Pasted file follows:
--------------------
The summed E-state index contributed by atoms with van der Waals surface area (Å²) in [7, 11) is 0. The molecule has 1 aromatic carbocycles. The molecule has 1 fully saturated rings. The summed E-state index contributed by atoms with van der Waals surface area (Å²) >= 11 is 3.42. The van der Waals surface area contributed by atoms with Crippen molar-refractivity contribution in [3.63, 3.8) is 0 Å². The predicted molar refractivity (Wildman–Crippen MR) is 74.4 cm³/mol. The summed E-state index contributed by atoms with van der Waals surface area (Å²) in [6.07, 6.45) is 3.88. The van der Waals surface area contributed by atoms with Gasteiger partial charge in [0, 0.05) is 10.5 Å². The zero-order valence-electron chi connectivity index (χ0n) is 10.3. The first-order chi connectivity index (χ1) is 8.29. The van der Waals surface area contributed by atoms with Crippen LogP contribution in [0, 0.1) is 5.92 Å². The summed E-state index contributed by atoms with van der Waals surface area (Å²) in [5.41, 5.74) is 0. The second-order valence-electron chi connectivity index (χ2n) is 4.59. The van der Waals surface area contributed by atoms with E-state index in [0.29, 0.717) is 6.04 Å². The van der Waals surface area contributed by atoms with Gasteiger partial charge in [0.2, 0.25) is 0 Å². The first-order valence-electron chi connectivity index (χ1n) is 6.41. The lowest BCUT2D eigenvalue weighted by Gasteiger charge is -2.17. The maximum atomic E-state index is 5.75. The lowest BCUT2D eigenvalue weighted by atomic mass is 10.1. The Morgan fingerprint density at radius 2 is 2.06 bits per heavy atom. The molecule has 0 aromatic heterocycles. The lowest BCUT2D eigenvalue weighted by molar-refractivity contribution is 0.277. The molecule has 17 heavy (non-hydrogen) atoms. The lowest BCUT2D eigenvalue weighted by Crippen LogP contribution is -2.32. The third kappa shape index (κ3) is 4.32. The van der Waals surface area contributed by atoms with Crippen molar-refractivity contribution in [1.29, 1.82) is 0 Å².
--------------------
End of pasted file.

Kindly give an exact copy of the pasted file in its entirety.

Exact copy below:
The summed E-state index contributed by atoms with van der Waals surface area (Å²) in [7, 11) is 0. The molecule has 1 aromatic carbocycles. The molecule has 1 fully saturated rings. The summed E-state index contributed by atoms with van der Waals surface area (Å²) >= 11 is 3.42. The van der Waals surface area contributed by atoms with Crippen molar-refractivity contribution in [3.63, 3.8) is 0 Å². The predicted molar refractivity (Wildman–Crippen MR) is 74.4 cm³/mol. The summed E-state index contributed by atoms with van der Waals surface area (Å²) in [6.07, 6.45) is 3.88. The van der Waals surface area contributed by atoms with Gasteiger partial charge in [0, 0.05) is 10.5 Å². The zero-order valence-electron chi connectivity index (χ0n) is 10.3. The first-order chi connectivity index (χ1) is 8.29. The van der Waals surface area contributed by atoms with Crippen LogP contribution in [0, 0.1) is 5.92 Å². The summed E-state index contributed by atoms with van der Waals surface area (Å²) in [5.41, 5.74) is 0. The second-order valence-electron chi connectivity index (χ2n) is 4.59. The van der Waals surface area contributed by atoms with E-state index in [0.29, 0.717) is 6.04 Å². The van der Waals surface area contributed by atoms with Gasteiger partial charge in [0.2, 0.25) is 0 Å². The first-order valence-electron chi connectivity index (χ1n) is 6.41. The lowest BCUT2D eigenvalue weighted by Gasteiger charge is -2.17. The maximum atomic E-state index is 5.75. The lowest BCUT2D eigenvalue weighted by atomic mass is 10.1. The Morgan fingerprint density at radius 2 is 2.06 bits per heavy atom. The molecule has 0 aromatic heterocycles. The lowest BCUT2D eigenvalue weighted by molar-refractivity contribution is 0.277. The molecule has 17 heavy (non-hydrogen) atoms. The lowest BCUT2D eigenvalue weighted by Crippen LogP contribution is -2.32. The third kappa shape index (κ3) is 4.32. The van der Waals surface area contributed by atoms with Crippen molar-refractivity contribution in [1.29, 1.82) is 0 Å².